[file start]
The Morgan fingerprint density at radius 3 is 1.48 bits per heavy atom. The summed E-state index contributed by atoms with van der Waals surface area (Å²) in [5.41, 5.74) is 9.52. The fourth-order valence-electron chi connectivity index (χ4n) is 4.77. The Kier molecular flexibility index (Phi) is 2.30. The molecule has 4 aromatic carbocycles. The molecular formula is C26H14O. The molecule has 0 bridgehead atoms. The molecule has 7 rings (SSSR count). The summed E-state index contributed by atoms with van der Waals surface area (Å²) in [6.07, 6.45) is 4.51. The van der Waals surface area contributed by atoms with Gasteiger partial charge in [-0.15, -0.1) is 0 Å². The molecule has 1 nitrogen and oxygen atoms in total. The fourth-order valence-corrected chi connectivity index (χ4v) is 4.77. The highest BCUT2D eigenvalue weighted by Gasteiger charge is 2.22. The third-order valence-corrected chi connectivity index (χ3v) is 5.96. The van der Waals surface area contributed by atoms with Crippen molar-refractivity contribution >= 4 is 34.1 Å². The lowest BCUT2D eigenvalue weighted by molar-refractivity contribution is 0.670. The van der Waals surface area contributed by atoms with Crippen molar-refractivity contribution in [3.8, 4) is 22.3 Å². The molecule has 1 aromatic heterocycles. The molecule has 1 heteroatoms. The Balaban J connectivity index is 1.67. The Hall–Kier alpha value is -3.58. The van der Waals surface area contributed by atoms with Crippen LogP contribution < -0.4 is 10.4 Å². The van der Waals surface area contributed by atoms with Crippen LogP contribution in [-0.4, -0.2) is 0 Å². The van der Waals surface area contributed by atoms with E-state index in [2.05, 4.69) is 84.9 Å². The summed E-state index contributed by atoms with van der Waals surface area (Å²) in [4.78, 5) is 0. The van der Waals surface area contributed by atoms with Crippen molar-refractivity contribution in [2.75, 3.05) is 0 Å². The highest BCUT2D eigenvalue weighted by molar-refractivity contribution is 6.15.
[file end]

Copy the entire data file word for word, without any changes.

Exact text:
The Morgan fingerprint density at radius 3 is 1.48 bits per heavy atom. The summed E-state index contributed by atoms with van der Waals surface area (Å²) in [5.41, 5.74) is 9.52. The fourth-order valence-electron chi connectivity index (χ4n) is 4.77. The Kier molecular flexibility index (Phi) is 2.30. The molecule has 4 aromatic carbocycles. The molecular formula is C26H14O. The molecule has 0 bridgehead atoms. The molecule has 7 rings (SSSR count). The summed E-state index contributed by atoms with van der Waals surface area (Å²) in [6.07, 6.45) is 4.51. The van der Waals surface area contributed by atoms with Gasteiger partial charge in [-0.15, -0.1) is 0 Å². The molecule has 1 nitrogen and oxygen atoms in total. The fourth-order valence-corrected chi connectivity index (χ4v) is 4.77. The highest BCUT2D eigenvalue weighted by Gasteiger charge is 2.22. The third-order valence-corrected chi connectivity index (χ3v) is 5.96. The van der Waals surface area contributed by atoms with Crippen molar-refractivity contribution >= 4 is 34.1 Å². The lowest BCUT2D eigenvalue weighted by molar-refractivity contribution is 0.670. The van der Waals surface area contributed by atoms with Crippen molar-refractivity contribution in [3.8, 4) is 22.3 Å². The molecule has 1 aromatic heterocycles. The molecule has 1 heteroatoms. The Balaban J connectivity index is 1.67. The Hall–Kier alpha value is -3.58. The van der Waals surface area contributed by atoms with Crippen LogP contribution < -0.4 is 10.4 Å². The van der Waals surface area contributed by atoms with Crippen LogP contribution in [-0.4, -0.2) is 0 Å². The van der Waals surface area contributed by atoms with E-state index in [2.05, 4.69) is 84.9 Å². The summed E-state index contributed by atoms with van der Waals surface area (Å²) in [4.78, 5) is 0. The van der Waals surface area contributed by atoms with Crippen molar-refractivity contribution in [2.75, 3.05) is 0 Å². The highest BCUT2D eigenvalue weighted by molar-refractivity contribution is 6.15.